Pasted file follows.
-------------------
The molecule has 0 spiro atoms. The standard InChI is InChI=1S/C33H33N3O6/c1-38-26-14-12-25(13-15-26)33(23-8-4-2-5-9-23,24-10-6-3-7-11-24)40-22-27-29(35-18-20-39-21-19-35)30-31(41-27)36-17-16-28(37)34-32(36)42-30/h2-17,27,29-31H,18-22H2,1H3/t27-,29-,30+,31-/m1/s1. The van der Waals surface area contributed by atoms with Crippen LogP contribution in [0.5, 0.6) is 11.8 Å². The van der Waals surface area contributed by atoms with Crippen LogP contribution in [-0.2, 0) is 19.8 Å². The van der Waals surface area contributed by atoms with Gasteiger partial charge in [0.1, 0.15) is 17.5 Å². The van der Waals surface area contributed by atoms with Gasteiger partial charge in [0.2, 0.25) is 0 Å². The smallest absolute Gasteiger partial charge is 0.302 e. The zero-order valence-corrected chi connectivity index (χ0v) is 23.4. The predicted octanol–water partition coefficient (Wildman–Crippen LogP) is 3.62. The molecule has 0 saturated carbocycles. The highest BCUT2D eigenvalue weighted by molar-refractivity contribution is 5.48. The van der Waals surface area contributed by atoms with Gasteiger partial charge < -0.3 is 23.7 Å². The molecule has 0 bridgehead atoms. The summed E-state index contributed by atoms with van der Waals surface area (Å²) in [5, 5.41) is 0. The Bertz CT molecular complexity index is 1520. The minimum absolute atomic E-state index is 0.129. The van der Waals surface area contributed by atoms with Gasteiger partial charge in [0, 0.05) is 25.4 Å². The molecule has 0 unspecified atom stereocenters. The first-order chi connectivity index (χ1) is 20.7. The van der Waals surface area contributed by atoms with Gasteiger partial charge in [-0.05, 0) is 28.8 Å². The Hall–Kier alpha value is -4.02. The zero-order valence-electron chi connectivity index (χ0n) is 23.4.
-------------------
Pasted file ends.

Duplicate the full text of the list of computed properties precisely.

The molecule has 0 spiro atoms. The standard InChI is InChI=1S/C33H33N3O6/c1-38-26-14-12-25(13-15-26)33(23-8-4-2-5-9-23,24-10-6-3-7-11-24)40-22-27-29(35-18-20-39-21-19-35)30-31(41-27)36-17-16-28(37)34-32(36)42-30/h2-17,27,29-31H,18-22H2,1H3/t27-,29-,30+,31-/m1/s1. The van der Waals surface area contributed by atoms with Crippen LogP contribution in [0.5, 0.6) is 11.8 Å². The van der Waals surface area contributed by atoms with Crippen LogP contribution in [-0.2, 0) is 19.8 Å². The van der Waals surface area contributed by atoms with Gasteiger partial charge in [0.1, 0.15) is 17.5 Å². The van der Waals surface area contributed by atoms with Gasteiger partial charge in [0.2, 0.25) is 0 Å². The smallest absolute Gasteiger partial charge is 0.302 e. The zero-order valence-corrected chi connectivity index (χ0v) is 23.4. The predicted octanol–water partition coefficient (Wildman–Crippen LogP) is 3.62. The molecule has 0 saturated carbocycles. The highest BCUT2D eigenvalue weighted by molar-refractivity contribution is 5.48. The van der Waals surface area contributed by atoms with Gasteiger partial charge < -0.3 is 23.7 Å². The molecule has 0 bridgehead atoms. The summed E-state index contributed by atoms with van der Waals surface area (Å²) in [5, 5.41) is 0. The Bertz CT molecular complexity index is 1520. The minimum absolute atomic E-state index is 0.129. The van der Waals surface area contributed by atoms with Gasteiger partial charge in [0, 0.05) is 25.4 Å². The molecule has 0 unspecified atom stereocenters. The first-order chi connectivity index (χ1) is 20.7. The van der Waals surface area contributed by atoms with Gasteiger partial charge in [-0.05, 0) is 28.8 Å². The Hall–Kier alpha value is -4.02. The zero-order valence-electron chi connectivity index (χ0n) is 23.4.